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PTU-204 The prevalence and significance of anaemia in patients receiving chemoradiotherapy treatment for squamous cell carcinoma of the anus
  1. R Bulla1,
  2. D Humes2,
  3. J Scholefield2,
  4. CJ Walter2
  1. 1Nottingham Medical School, The University of Nottingham
  2. 2Colorectal Surgery, Queen’s Medical Centre, Nottingham, UK

Abstract

Introduction Anaemia at disease presentation is known to be associated with worse outcomes in a number of cancers. In squamous cell carcinoma of the anus some of this effect may result from the relative radioresistance offered by anaemia-induced tumour hypoxia.1

This study aimed to examine the relationship between pretreatment anaemia and survival in patients undergoing chemoradiotherapy treatment of squamous cell carcinoma of the anus.

Method All patients diagnosed with squamous cell carcinoma of the anus between 2005–2012 at Nottingham University Hospitals NHS Trust (NUH) were identified from the multidisciplinary team database. Retrospective data collection was undertaken using the electronic and case note records of those patients whose primary treatment was with chemoradiotherapy. The patients were divided into 2 groups: the anaemic group (Haemoglobin (Hb) <120 g/L and non-anaemic group (Hb ≥ 120 g/L). Their baseline demographics and clinical outcomes were compared.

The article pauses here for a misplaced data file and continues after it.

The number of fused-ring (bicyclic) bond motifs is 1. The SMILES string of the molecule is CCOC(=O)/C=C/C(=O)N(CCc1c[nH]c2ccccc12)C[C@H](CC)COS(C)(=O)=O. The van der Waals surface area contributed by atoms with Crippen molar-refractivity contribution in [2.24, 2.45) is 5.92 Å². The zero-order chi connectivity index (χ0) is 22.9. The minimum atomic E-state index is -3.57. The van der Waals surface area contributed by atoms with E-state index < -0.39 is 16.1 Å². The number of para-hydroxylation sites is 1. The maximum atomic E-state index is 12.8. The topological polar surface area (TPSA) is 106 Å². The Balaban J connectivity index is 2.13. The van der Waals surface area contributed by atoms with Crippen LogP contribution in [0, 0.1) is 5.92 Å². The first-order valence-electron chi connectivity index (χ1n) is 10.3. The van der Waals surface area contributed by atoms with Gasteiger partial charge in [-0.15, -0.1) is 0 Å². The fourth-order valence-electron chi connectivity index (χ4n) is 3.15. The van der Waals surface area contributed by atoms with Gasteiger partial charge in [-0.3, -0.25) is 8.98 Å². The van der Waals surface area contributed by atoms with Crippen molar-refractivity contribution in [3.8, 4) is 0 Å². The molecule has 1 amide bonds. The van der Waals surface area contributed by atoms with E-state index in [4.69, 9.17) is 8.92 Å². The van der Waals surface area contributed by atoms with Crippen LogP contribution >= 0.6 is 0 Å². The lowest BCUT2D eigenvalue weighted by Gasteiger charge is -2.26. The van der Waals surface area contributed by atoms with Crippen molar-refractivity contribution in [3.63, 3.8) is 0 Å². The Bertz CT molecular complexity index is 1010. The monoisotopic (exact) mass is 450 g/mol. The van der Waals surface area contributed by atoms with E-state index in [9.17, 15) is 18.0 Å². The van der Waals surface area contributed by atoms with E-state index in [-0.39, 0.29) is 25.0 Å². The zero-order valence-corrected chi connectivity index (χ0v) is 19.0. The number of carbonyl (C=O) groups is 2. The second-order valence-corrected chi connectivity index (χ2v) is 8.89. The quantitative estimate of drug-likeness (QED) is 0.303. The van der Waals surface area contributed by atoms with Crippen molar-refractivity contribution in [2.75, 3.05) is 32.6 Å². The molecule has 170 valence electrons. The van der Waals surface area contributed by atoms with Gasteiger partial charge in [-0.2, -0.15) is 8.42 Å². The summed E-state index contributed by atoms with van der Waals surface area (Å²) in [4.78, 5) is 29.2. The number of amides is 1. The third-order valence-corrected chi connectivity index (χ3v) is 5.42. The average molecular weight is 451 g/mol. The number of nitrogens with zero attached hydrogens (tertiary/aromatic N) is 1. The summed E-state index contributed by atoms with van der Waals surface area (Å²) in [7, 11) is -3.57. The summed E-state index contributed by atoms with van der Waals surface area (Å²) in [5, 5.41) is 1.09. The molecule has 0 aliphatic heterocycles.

Results Seventy-six patients (50 female and 26 male) with a median age of 63 years (IQR 52–74) were treated at NUH for squamous cell carcinoma of the anus with chemoradiotherapy over the 8-year study period. Of these 21 (28%) were anaemic at presentation, 2 of these patients received blood transfusions during their treatment but their Hbs remained below 120 g/L. There was no significant difference in follow-up times between the anaemic and non-anaemic groups with median clinical follow-up of 39 months (IQR 11–68) and 35 months (IQR 25–48) (p = 0.8) respectively.

Anaemia was associated with increased mortality with a hazard ratio (HR) of 2.52 (95% CI 1.05–6.05). Multivariate analysis of mortality adjusting for the known confounders of age, sex and stage of disease demonstrated a HR of 2.06 (95% CI 0.80–5.35).

Conclusion In this study over a quarter of patients with squamous cell carcinoma of the anus were anaemic at presentation. Anaemia was associated with increased mortality. This association weakened when adjusting for stage of disease at presentation.

Further research examining the role of correcting pretreatment anaemia prior to radiotherapy treatment is required in order to understand how best to optimise patient outcomes following chemoradiotherapy.

Disclosure of interest None Declared.

Reference

  1. Vaupel P, Thews O, Hoecke M. Treatment resistance of solid tumors: role of hypoxia and anaemia. Med Oncol. 2001;18:243–59

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